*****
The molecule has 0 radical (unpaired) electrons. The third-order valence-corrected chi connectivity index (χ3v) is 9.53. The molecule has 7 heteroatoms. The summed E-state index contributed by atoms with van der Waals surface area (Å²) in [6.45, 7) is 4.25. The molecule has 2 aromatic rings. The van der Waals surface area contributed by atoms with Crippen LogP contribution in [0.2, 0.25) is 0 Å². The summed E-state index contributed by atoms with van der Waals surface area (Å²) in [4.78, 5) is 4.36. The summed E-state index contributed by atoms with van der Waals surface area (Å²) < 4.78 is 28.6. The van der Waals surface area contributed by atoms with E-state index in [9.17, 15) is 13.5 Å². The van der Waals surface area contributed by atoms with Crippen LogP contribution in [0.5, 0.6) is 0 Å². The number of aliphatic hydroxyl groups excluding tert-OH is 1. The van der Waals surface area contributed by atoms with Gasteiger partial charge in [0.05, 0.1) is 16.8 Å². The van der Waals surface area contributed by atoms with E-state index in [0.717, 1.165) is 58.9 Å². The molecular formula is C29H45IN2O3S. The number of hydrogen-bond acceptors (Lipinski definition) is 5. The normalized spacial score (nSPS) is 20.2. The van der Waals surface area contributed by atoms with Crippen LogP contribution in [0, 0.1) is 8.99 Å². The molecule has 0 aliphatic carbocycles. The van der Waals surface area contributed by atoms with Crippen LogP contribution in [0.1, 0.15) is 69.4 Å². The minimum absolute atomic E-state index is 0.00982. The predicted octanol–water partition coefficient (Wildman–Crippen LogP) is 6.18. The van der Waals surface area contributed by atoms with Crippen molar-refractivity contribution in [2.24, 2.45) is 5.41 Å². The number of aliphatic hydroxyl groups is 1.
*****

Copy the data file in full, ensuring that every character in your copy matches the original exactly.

The molecule has 0 radical (unpaired) electrons. The third-order valence-corrected chi connectivity index (χ3v) is 9.53. The molecule has 7 heteroatoms. The summed E-state index contributed by atoms with van der Waals surface area (Å²) in [6.45, 7) is 4.25. The molecule has 2 aromatic rings. The van der Waals surface area contributed by atoms with Crippen LogP contribution in [0.2, 0.25) is 0 Å². The summed E-state index contributed by atoms with van der Waals surface area (Å²) in [4.78, 5) is 4.36. The summed E-state index contributed by atoms with van der Waals surface area (Å²) < 4.78 is 28.6. The van der Waals surface area contributed by atoms with E-state index in [9.17, 15) is 13.5 Å². The van der Waals surface area contributed by atoms with Crippen LogP contribution in [0.5, 0.6) is 0 Å². The number of aliphatic hydroxyl groups excluding tert-OH is 1. The van der Waals surface area contributed by atoms with Gasteiger partial charge in [0.05, 0.1) is 16.8 Å². The van der Waals surface area contributed by atoms with E-state index in [0.717, 1.165) is 58.9 Å². The molecular formula is C29H45IN2O3S. The number of hydrogen-bond acceptors (Lipinski definition) is 5. The normalized spacial score (nSPS) is 20.2. The van der Waals surface area contributed by atoms with Crippen LogP contribution in [0, 0.1) is 8.99 Å². The molecule has 0 aliphatic carbocycles. The van der Waals surface area contributed by atoms with Crippen LogP contribution in [0.1, 0.15) is 69.4 Å². The minimum absolute atomic E-state index is 0.00982. The predicted octanol–water partition coefficient (Wildman–Crippen LogP) is 6.18. The van der Waals surface area contributed by atoms with Crippen molar-refractivity contribution in [2.24, 2.45) is 5.41 Å². The number of aliphatic hydroxyl groups is 1.